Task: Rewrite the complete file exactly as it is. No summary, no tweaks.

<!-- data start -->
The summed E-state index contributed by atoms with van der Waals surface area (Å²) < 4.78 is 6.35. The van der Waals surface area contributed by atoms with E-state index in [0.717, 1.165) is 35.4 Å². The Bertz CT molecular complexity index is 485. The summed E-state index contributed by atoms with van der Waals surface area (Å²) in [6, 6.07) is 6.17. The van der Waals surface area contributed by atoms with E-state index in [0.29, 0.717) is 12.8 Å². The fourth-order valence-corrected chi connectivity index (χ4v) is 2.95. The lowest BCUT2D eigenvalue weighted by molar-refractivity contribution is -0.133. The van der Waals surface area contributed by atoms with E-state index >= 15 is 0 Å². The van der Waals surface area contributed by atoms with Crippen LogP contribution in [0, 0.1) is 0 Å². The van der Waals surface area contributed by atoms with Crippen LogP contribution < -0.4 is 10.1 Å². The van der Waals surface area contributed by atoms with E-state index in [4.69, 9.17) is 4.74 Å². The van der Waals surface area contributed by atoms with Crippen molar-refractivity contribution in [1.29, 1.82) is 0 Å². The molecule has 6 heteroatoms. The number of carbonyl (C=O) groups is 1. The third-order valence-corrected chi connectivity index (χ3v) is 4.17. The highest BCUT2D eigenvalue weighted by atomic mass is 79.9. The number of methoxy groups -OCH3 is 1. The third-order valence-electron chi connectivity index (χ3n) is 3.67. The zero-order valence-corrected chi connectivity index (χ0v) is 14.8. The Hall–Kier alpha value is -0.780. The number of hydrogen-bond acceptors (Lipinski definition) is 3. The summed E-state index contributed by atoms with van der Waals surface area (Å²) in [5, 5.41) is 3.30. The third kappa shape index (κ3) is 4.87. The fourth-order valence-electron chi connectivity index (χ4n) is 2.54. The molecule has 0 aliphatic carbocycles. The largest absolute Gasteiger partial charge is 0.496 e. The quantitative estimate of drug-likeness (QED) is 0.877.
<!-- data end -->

The summed E-state index contributed by atoms with van der Waals surface area (Å²) < 4.78 is 6.35. The van der Waals surface area contributed by atoms with E-state index in [0.717, 1.165) is 35.4 Å². The Bertz CT molecular complexity index is 485. The summed E-state index contributed by atoms with van der Waals surface area (Å²) in [6, 6.07) is 6.17. The van der Waals surface area contributed by atoms with E-state index in [0.29, 0.717) is 12.8 Å². The fourth-order valence-corrected chi connectivity index (χ4v) is 2.95. The lowest BCUT2D eigenvalue weighted by molar-refractivity contribution is -0.133. The van der Waals surface area contributed by atoms with E-state index >= 15 is 0 Å². The van der Waals surface area contributed by atoms with Crippen LogP contribution in [0, 0.1) is 0 Å². The van der Waals surface area contributed by atoms with Crippen LogP contribution < -0.4 is 10.1 Å². The van der Waals surface area contributed by atoms with E-state index in [4.69, 9.17) is 4.74 Å². The van der Waals surface area contributed by atoms with Crippen molar-refractivity contribution in [1.29, 1.82) is 0 Å². The molecule has 6 heteroatoms. The number of carbonyl (C=O) groups is 1. The third-order valence-corrected chi connectivity index (χ3v) is 4.17. The highest BCUT2D eigenvalue weighted by atomic mass is 79.9. The number of methoxy groups -OCH3 is 1. The third-order valence-electron chi connectivity index (χ3n) is 3.67. The zero-order valence-corrected chi connectivity index (χ0v) is 14.8. The Hall–Kier alpha value is -0.780. The number of hydrogen-bond acceptors (Lipinski definition) is 3. The summed E-state index contributed by atoms with van der Waals surface area (Å²) in [5, 5.41) is 3.30. The third kappa shape index (κ3) is 4.87. The fourth-order valence-electron chi connectivity index (χ4n) is 2.54. The molecule has 0 aliphatic carbocycles. The largest absolute Gasteiger partial charge is 0.496 e. The quantitative estimate of drug-likeness (QED) is 0.877.